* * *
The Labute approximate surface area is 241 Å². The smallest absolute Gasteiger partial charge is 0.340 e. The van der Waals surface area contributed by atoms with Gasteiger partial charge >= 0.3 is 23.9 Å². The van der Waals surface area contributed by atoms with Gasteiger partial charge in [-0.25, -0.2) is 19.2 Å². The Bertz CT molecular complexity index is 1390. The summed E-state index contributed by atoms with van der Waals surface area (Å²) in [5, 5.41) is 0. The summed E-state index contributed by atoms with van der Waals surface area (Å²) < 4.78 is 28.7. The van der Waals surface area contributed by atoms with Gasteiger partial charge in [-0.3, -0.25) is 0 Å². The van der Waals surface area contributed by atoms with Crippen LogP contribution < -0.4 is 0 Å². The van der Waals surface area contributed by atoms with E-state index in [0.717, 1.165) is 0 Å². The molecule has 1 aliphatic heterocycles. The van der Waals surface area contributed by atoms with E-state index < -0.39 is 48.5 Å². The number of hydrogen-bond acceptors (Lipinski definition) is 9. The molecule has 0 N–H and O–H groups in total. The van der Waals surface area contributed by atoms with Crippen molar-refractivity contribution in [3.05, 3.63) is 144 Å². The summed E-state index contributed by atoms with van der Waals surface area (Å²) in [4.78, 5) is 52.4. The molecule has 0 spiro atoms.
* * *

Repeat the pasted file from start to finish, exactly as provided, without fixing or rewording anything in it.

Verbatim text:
The Labute approximate surface area is 241 Å². The smallest absolute Gasteiger partial charge is 0.340 e. The van der Waals surface area contributed by atoms with Gasteiger partial charge >= 0.3 is 23.9 Å². The van der Waals surface area contributed by atoms with Gasteiger partial charge in [-0.25, -0.2) is 19.2 Å². The Bertz CT molecular complexity index is 1390. The summed E-state index contributed by atoms with van der Waals surface area (Å²) in [5, 5.41) is 0. The summed E-state index contributed by atoms with van der Waals surface area (Å²) < 4.78 is 28.7. The van der Waals surface area contributed by atoms with Gasteiger partial charge in [-0.3, -0.25) is 0 Å². The van der Waals surface area contributed by atoms with Crippen LogP contribution < -0.4 is 0 Å². The van der Waals surface area contributed by atoms with E-state index in [0.717, 1.165) is 0 Å². The molecule has 1 aliphatic heterocycles. The van der Waals surface area contributed by atoms with E-state index < -0.39 is 48.5 Å². The number of hydrogen-bond acceptors (Lipinski definition) is 9. The molecule has 0 N–H and O–H groups in total. The van der Waals surface area contributed by atoms with Crippen molar-refractivity contribution in [3.05, 3.63) is 144 Å². The summed E-state index contributed by atoms with van der Waals surface area (Å²) in [4.78, 5) is 52.4. The molecule has 0 spiro atoms.